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In my course "Projective Algebraic Geometry" I was asked to solve following problem:

Prove that if two triangles are each self-polar relative to a nondegenerate conic $\Gamma$, then their six vertices all lie on another conic and their six edges are all tangent to the third conic.

Projective plane is considered to be over the field $\mathbb k$ with $char \mathbb k \neq 2$.

I can prove that if two triangles are inscibed in some conic, then their edges are tangnet to another conic. It also seems that proving other direction is also not a problem.

I just have no idea how to prove that vertices of self-polar triangles lie on conic or that their edges are tangent to conic.

So any hints or solutions are appreciated.

Thanks!

Update: I came up with proof.

Let $ABC$ and $PQR$ be self-polar triangles with respect to conic $\Gamma$. Without loss of generality we can assume that $A=[1; 0; 0]$, $B=[0; 1; 0]$, $C=[0; 0; 1]$ and $\Gamma$ is writen in canonic form $ax^2+by^2+cz^2=0$ (just let $ABC$ be a reference triangle).

Now let $P=[x_1; y_1; z_1]$, $Q=[x_2; y_2; z_2]$ and $R=[x_3; y_3; z_3]$. Denote new conic $\Gamma_1=(ax_1x_2x_3)yz+(by_1y_2y_3)xz+(cz_1z_2z_3)xy$. It is clear that $A$, $B$ and $C$ lie on $\Gamma_1$.

Substitude $P$ in $\Gamma_1$: $x_1y_1z_1(ax_2x_3+by_2y_3+cz_2z_3)$. $(ax_2x_3+by_2y_3+cz_2z_3)=0$ because $Q$ lies on the polar of $R$ with respect to $\Gamma$. Repeating this argument for $Q$ and $R$ we will insure that all six points lie on $\Gamma_1$.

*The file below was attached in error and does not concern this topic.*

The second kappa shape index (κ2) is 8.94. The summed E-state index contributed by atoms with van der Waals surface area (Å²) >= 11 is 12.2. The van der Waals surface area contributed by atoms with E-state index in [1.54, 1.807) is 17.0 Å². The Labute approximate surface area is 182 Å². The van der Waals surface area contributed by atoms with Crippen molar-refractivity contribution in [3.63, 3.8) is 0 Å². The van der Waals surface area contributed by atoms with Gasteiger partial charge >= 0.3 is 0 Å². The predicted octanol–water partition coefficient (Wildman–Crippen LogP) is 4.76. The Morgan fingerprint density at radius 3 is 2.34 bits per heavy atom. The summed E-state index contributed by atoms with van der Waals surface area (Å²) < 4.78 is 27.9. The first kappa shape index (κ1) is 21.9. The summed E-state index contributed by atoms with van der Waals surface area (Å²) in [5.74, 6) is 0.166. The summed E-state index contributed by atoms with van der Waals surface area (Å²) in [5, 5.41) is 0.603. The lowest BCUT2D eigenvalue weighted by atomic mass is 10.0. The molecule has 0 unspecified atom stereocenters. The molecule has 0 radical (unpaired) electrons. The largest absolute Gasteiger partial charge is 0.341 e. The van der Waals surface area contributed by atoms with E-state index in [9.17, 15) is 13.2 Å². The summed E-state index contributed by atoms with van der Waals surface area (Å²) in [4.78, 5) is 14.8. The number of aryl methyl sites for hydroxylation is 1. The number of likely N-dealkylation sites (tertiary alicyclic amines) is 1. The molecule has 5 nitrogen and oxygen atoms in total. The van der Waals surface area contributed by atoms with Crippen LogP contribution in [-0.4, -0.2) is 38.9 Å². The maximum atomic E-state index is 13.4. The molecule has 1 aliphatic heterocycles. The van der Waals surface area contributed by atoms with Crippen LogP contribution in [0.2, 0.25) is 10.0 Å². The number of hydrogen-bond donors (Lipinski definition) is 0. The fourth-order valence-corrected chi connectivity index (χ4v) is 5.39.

Now we will see that $\Gamma_1$ is nonsingular. $Det(\Gamma_1)=\frac{1}{4}abcx_1x_2x_3y_1y_2y_3z_1z_2z_3$. $\Gamma$ is nondegenerate by assumption, thus $a, b$ and $c \neq 0$. Other terms are also different from zero due to neither three points from $A,B,C,P,Q,R$ are collinear. Therefore $Det(\Gamma_1) \neq 0$ and $\Gamma_1$ is nonsingular.

Then we can apply Pascal's and Brianchon's theorems to prove that edges of triangles are tangent to another conic, like here: Two triangles are inscribed in conic iff their edges are tangent to another conic.

Is everything fine here?

Thanks!

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  • $\begingroup$ Looks good to me. Nice! I'm happy someone else besides me is doing coordinate-based proofs with a suitable wlog in front. $\endgroup$ – MvG Dec 14 '17 at 18:56
  • $\begingroup$ Did you solve the question about infinite dimensional closed subspace of $L^1(\mathbb{R})$ consisting of only continuous functions? Do you still need a hint? $\endgroup$ – orole Jan 18 '18 at 22:01

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